Review by Russell D. Hoffman of Rumble in the Bronx starring Jackie Chan

Review by Russell D. Hoffman of Hong Kong Kung Fu action film Rumble in the Bronx starring Jackie Chan

Released on Home Video Rental Summer 1996 by New Line Cinema. 91 minutes.

Review by Russell D. Hoffman

Copyright (c) 1996 by Russell D. Hoffman.

If Jackie Chan hadn't been given a special lifetime achievment Oscar recently just for being Jackie Chan, a lot of people would dismiss him as 'just another' karate star, whatever that is. You probably think either that you like Kung Fu and Karate movies or that you don't.

But if you think you are the type that doesn't, I suggest you break with tradition and give Rumble in the Bronx a try. Yes, it's violent. It's bloody. It's rough. And the plot is as full of holes as the bodies. But it's also hilarious, and it's an emotional roller coaster. It's coherent, it's full of proper moral solutions to complex situations, and in many way's it's--unfortunately--very real. It's fast-paced too.

It's interesting that so many of our best movie action heros have to have a sense of humor. If Schwarzenegger's "I'll be back" or "Hasta la vista, baby" lines don't elicit laughs, they are in big trouble. But they do, so the movies are funny, and the special effects are great, and good triumphs over evil, and we enjoy the movies time and again.

Jackie Chan movies don't have much in the way of special effects. A good special effect in one of his films might be rolling a pickup truck chock full of plastic balls off a four-story building. It's a really good effect, though! Blows away watching yet another TV get thrown off the balcony, let me tell you! It's an image you'll treasure the rest of your life. And it didn't require computer-generated Harriers.

Jackie Chan movies are funny. Especially the fights. The tricks this man pulls out of nowhere to defend or escape are bizzare. Yet everything works. He doesn't need trick photography--he uses real tricks. The better the camera picks up what he really does, the more amazed the audience is. Jackie pulls out all the stops. He will climb anywhere, jump anywhere, throw anything, and use anything as a shield or a weapon or a tool. He's the Rube Goldberg of karate.

And the most amazing thing is, of course, that after some twenty years in the business, he still does all his own stunts. So here's this 'old' man doing backflips, jumping across buildings, and beating up everyone that tries to harm him or anyone else in his presence. He'll out-psych you if that will work. Then he'll out-punch you, out-crunch you, and out-munch you to a pulp--but always just barely. Unless you've been really bad, he just hurts you enough to change your behavior pattern to one of non-aggression. And in the process, he often gets hurt nearly as much himself!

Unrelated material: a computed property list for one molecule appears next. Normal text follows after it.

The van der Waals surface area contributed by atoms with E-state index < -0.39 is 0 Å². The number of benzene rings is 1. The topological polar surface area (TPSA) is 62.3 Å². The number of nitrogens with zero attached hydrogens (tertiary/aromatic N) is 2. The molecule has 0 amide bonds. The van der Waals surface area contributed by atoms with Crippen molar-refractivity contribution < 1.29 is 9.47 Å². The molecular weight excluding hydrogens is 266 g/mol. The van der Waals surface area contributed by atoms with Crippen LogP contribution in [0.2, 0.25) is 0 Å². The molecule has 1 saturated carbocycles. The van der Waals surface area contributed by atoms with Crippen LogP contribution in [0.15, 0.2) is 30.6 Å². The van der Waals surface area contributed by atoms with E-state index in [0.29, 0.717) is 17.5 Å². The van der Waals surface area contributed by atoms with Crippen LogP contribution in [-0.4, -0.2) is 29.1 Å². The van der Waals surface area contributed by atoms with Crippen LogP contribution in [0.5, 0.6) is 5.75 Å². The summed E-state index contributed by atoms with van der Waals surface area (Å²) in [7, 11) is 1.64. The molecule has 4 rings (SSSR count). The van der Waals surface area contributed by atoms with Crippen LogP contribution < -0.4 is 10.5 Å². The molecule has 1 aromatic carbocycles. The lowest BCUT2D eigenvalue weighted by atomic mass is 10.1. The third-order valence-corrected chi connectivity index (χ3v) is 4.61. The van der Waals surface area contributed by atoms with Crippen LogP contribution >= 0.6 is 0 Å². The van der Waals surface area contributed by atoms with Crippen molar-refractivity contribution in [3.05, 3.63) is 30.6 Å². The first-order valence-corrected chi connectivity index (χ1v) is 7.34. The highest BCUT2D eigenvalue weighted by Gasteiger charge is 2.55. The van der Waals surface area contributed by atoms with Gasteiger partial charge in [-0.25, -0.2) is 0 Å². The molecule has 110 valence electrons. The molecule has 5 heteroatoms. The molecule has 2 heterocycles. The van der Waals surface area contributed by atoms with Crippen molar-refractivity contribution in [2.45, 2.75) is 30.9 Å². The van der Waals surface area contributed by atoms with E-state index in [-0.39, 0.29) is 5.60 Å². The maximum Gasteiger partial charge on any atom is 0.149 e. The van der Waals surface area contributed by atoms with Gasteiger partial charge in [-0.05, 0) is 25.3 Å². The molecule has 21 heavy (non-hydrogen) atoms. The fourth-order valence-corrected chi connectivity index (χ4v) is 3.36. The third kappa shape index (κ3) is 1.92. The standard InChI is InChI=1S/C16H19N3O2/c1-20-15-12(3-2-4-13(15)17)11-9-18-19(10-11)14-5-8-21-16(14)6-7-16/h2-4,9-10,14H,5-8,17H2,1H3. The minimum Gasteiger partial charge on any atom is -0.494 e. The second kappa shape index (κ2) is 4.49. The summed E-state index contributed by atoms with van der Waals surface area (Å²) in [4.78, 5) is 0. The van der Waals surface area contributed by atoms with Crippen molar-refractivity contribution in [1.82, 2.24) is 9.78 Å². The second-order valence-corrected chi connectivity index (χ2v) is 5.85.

If you enjoy acrobatics, you'll enjoy Rumble. In one scene, Jackie is cornered by a gang coming at him on one side, two walls, and a chain-link fence that is at least 10 or 12 feet high. He runs full speed up to the corner where the fence meets one of the walls, takes first one step high up on the fence, then one even higher on the wall, then another step on the fence, one more on the wall, and grabs the top of the fence and flings himself over. It's a scene you'll want to replay several times. But you probably won't, because it's about the 20th incredible stunt you've seen so far in the movie.

Jackie Chan is creative. He's the Picasso of action flicks. And he's humble. He's the Mother Teresa of Kung Fu superheros. And he's the modern era's answer to Buster Keaton and Jerry Lewis.

I must say a word about the violence, both as a warning and as social comment. Don't bring your kids to Jackie Chan films till they've seen their first 10,000 homicides on T.V. (which they will do long before they reach puberty in a typical American household). Some of the violence is definitely hard to stomach.

Jackie is okay, of course, but the villians do some pretty wicked and wretched things. After all, they have to be badder than Jackie, and he can kill, maim, and disable in just about every manner possible. Most of the time, Jackie gets hurt as badly as anybody, until he wins over the hearts, the minds, and/or the muscles of his opponents.

Be sure to watch through the credits for the outtakes and completions of scenes. Jackie Chan is awesome, but when you see these, you'll find out that's he's still quite human. These may be the most gut-wrenching scenes in the whole movie.

Other Movie Reviews At This Web Site:
Independence Day
Fly Away Home

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First placed online August 12th, 1996.
Last modified March 27th, 1997.
Webwiz: Russell D. Hoffman
Copyright (c) Russell D. Hoffman